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digitalmars.D - Wait-free thread communication

reply Jin <nin-jin ya.ru> writes:
Idea: no mutex, no CAS, only one direction queues without any 
locks.

My prototype (https://github.com/nin-jin/go.d) is up to 10x 
faster than std.concurrency.send/receive

---
writers =512
readers =1
std.concurency milliseconds=1313
jin.go milliseconds=113
---

Realization:

Queue! - buffered static typed channel. One and only one thread 
can push data to queue, and one and only one can take data from 
queue. Thread blocks when he takes from empty queue and pushes to 
fulfilled queue.

Queues! - list of queues with round robin balancing

go! - starts new thread, in future i want to implement something 
like goroutine, but i do not understand how yet.

I need some good advice, i am newbie in D :-)

Problems:

For blocking thread i use loop with Thread.sleep - this is bad 
decision IMHO.

On my system i can create only up to 1000 threads without errors. 
Fibers from core.thread or Tasks from std.parallelism potentiaдly 
can resolve this problem, but how to integrate their gracefully.

API of jin-go can be better?

Which dub modules can help me?
Jan 08
next sibling parent reply =?UTF-8?B?Tm9yZGzDtnc=?= <per.nordlow gmail.com> writes:
On Friday, 8 January 2016 at 16:58:59 UTC, Jin wrote:
 Idea: no mutex, no CAS, only one direction queues without any 
 locks.

 My prototype (https://github.com/nin-jin/go.d) is up to 10x 
 faster than std.concurrency.send/receive
Very interesting. D has builtin unittests. You should add stress unittests to assure that your logic is correct. You can start by searching for keyword `unittest` in the std.concurrency module for advice how to do this.
Jan 08
parent Jin <nin-jin ya.ru> writes:
On Friday, 8 January 2016 at 18:07:49 UTC, Nordlöw wrote:
 On Friday, 8 January 2016 at 16:58:59 UTC, Jin wrote:
 Idea: no mutex, no CAS, only one direction queues without any 
 locks.

 My prototype (https://github.com/nin-jin/go.d) is up to 10x 
 faster than std.concurrency.send/receive
Very interesting. D has builtin unittests. You should add stress unittests to assure that your logic is correct. You can start by searching for keyword `unittest` in the std.concurrency module for advice how to do this.
I just add unit tests. But how to idiomatic implement benchmarks (compiling must be in release mode)? Currently, i was implement main function in app.d and run with "dub --build=release", but nobody can import my module.
Jan 08
prev sibling next sibling parent reply thedeemon <dlang thedeemon.com> writes:
On Friday, 8 January 2016 at 16:58:59 UTC, Jin wrote:
 Idea: no mutex, no CAS, only one direction queues without any 
 locks.

 My prototype (https://github.com/nin-jin/go.d) is up to 10x 
 faster than std.concurrency.send/receive
Sorry, that's not looking any good. You call it wait-free when in fact it's just the opposite: if a queue buffer is full on push it just waits in Thread.sleep which is 1) not wait-free at all 2) very heavy (call to kernel, context switch) And when buffer is not full/empty it works as a simple single-threaded queue, which means it's fine for using with fibers inside one thread but will not work correctly in multithreaded setting. Your benchmarks show time difference in your favor just because you compare very different things: your queue is benchmarked in single thread with fibers while std.concurrency is measured with multiple threads communicating with each other. Doing many switches between threads is much slower than switching between fibers in one thread, hence the time difference. It's not that your queue is any good, it's just you measure it wrong.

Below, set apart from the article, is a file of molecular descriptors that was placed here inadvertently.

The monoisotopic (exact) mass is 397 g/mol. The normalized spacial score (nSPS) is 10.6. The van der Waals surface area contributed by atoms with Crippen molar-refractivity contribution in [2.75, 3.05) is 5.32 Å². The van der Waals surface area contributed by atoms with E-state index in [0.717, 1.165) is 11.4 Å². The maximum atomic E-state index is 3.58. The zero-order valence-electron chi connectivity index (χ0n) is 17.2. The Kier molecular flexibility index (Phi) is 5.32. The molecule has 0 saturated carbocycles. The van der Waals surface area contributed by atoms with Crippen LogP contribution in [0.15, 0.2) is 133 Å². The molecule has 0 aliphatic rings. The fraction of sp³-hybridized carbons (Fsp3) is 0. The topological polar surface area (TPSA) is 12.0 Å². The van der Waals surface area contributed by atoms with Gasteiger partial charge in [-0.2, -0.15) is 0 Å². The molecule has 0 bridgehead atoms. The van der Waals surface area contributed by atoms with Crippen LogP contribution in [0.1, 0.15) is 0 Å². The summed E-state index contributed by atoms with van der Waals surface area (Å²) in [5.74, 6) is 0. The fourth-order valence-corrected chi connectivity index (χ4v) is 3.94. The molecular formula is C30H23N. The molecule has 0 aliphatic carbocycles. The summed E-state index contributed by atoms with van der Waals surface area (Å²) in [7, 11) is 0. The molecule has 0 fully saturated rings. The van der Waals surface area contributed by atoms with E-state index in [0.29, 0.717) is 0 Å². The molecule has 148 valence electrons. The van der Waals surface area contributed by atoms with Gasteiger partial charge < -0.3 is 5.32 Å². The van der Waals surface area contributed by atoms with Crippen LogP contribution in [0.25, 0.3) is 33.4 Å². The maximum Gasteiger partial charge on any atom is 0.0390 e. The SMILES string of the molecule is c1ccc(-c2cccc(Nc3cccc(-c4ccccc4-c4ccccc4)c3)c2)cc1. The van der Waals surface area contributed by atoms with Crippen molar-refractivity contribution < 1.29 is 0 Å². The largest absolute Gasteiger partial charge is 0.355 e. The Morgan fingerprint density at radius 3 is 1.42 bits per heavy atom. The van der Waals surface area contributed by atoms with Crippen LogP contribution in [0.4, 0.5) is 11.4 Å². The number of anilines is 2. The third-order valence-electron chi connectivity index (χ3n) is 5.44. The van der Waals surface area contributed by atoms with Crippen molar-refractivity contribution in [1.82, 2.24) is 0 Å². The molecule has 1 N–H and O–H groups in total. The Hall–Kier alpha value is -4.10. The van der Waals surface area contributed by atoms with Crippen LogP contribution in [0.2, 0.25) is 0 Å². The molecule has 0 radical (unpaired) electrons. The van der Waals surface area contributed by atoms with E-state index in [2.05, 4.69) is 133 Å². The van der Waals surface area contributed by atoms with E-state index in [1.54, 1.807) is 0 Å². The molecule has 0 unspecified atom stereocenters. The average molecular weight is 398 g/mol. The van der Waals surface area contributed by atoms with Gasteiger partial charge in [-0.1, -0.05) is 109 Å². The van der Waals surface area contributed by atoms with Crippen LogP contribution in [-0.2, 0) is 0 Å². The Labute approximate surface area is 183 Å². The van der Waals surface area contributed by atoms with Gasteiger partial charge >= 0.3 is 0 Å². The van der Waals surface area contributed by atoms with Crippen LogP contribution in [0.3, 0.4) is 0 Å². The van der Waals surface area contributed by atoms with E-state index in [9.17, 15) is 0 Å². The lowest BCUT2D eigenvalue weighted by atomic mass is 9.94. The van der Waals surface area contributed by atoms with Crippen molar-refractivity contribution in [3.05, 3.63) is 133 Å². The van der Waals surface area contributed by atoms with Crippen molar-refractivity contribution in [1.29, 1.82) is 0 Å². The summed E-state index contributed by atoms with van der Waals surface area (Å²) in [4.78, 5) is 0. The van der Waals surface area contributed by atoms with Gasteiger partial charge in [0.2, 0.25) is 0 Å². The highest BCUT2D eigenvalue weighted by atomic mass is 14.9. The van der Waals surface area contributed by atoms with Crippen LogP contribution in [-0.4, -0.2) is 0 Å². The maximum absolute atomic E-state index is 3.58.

Jan 09
parent reply Jin <nin-jin ya.ru> writes:
On Saturday, 9 January 2016 at 08:28:33 UTC, thedeemon wrote:
 Your benchmarks show time difference in your favor just because 
 you compare very different things: your queue is benchmarked in 
 single thread with fibers while std.concurrency is measured 
 with multiple threads communicating with each other. Doing many 
 switches between threads is much slower than switching between 
 fibers in one thread, hence the time difference. It's not that 
 your queue is any good, it's just you measure it wrong.
No, jin.go creates new native thread on every call. And this is problem :-) We can not create thousand of threads without errors. std.concurrency uses mutex to synchromize access to message queue. Cost of syncronization is proportional to count of threads. On Saturday, 9 January 2016 at 08:28:33 UTC, thedeemon wrote:
 You call it wait-free when in fact it's just the opposite: if a 
 queue buffer is full on push  it just waits in Thread.sleep 
 which is
 1) not wait-free at all
 2) very heavy (call to kernel, context switch)
 And when buffer is not full/empty it works as a simple 
 single-threaded queue, which means it's fine for using with 
 fibers inside one thread but will not work correctly in 
 multithreaded setting.
Taking data from empty queue and pushing data to full queue is logicaly impossible for queues. We have 3 strategies for this cases: 1. Throwing runtime exception, like std.concurrency.send on full message box by default. 2. Blocking thread, like std.concurrency.receive on empty message box. 2. Skipping action. jin-go uses blocking strategy by default and you can check queue.empty and queue.full if you want to implement other strategy.
Jan 09
parent reply thedeemon <dlang thedeemon.com> writes:
On Saturday, 9 January 2016 at 11:00:01 UTC, Jin wrote:

 No, jin.go creates new native thread on every call. And this is 
 problem :-) We can not create thousand of threads without 
 errors.
Ah, sorry, I misread the source. FiberScheduler got me distracted. Why is it there?
Jan 09
parent Jin <nin-jin ya.ru> writes:
On Saturday, 9 January 2016 at 13:55:16 UTC, thedeemon wrote:
 On Saturday, 9 January 2016 at 11:00:01 UTC, Jin wrote: